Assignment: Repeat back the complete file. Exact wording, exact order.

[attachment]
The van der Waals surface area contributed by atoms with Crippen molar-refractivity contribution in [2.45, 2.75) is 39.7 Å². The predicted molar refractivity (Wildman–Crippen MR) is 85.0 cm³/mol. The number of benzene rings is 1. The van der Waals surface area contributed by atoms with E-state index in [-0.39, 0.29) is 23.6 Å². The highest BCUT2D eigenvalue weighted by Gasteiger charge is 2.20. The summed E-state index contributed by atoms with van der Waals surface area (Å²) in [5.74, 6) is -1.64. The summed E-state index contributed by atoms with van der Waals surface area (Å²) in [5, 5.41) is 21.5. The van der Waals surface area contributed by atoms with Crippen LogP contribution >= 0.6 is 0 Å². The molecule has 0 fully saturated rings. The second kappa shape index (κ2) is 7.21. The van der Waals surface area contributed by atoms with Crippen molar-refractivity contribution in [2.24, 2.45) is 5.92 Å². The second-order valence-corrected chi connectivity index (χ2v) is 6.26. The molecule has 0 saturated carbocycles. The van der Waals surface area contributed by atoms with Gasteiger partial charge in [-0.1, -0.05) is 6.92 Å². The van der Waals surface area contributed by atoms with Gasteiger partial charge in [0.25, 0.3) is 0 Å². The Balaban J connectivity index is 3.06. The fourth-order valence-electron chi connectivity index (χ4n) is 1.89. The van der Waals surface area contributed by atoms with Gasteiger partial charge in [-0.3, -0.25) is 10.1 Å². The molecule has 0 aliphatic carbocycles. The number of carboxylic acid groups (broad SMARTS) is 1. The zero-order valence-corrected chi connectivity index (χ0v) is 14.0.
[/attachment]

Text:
The van der Waals surface area contributed by atoms with Crippen molar-refractivity contribution in [2.45, 2.75) is 39.7 Å². The predicted molar refractivity (Wildman–Crippen MR) is 85.0 cm³/mol. The number of benzene rings is 1. The van der Waals surface area contributed by atoms with E-state index in [-0.39, 0.29) is 23.6 Å². The highest BCUT2D eigenvalue weighted by Gasteiger charge is 2.20. The summed E-state index contributed by atoms with van der Waals surface area (Å²) in [5.74, 6) is -1.64. The summed E-state index contributed by atoms with van der Waals surface area (Å²) in [5, 5.41) is 21.5. The van der Waals surface area contributed by atoms with Crippen LogP contribution >= 0.6 is 0 Å². The molecule has 0 fully saturated rings. The second kappa shape index (κ2) is 7.21. The van der Waals surface area contributed by atoms with Crippen molar-refractivity contribution in [2.24, 2.45) is 5.92 Å². The second-order valence-corrected chi connectivity index (χ2v) is 6.26. The molecule has 0 saturated carbocycles. The van der Waals surface area contributed by atoms with Gasteiger partial charge in [-0.1, -0.05) is 6.92 Å². The van der Waals surface area contributed by atoms with Gasteiger partial charge in [0.25, 0.3) is 0 Å². The Balaban J connectivity index is 3.06. The fourth-order valence-electron chi connectivity index (χ4n) is 1.89. The van der Waals surface area contributed by atoms with Gasteiger partial charge in [-0.3, -0.25) is 10.1 Å². The molecule has 0 aliphatic carbocycles. The number of carboxylic acid groups (broad SMARTS) is 1. The zero-order valence-corrected chi connectivity index (χ0v) is 14.0.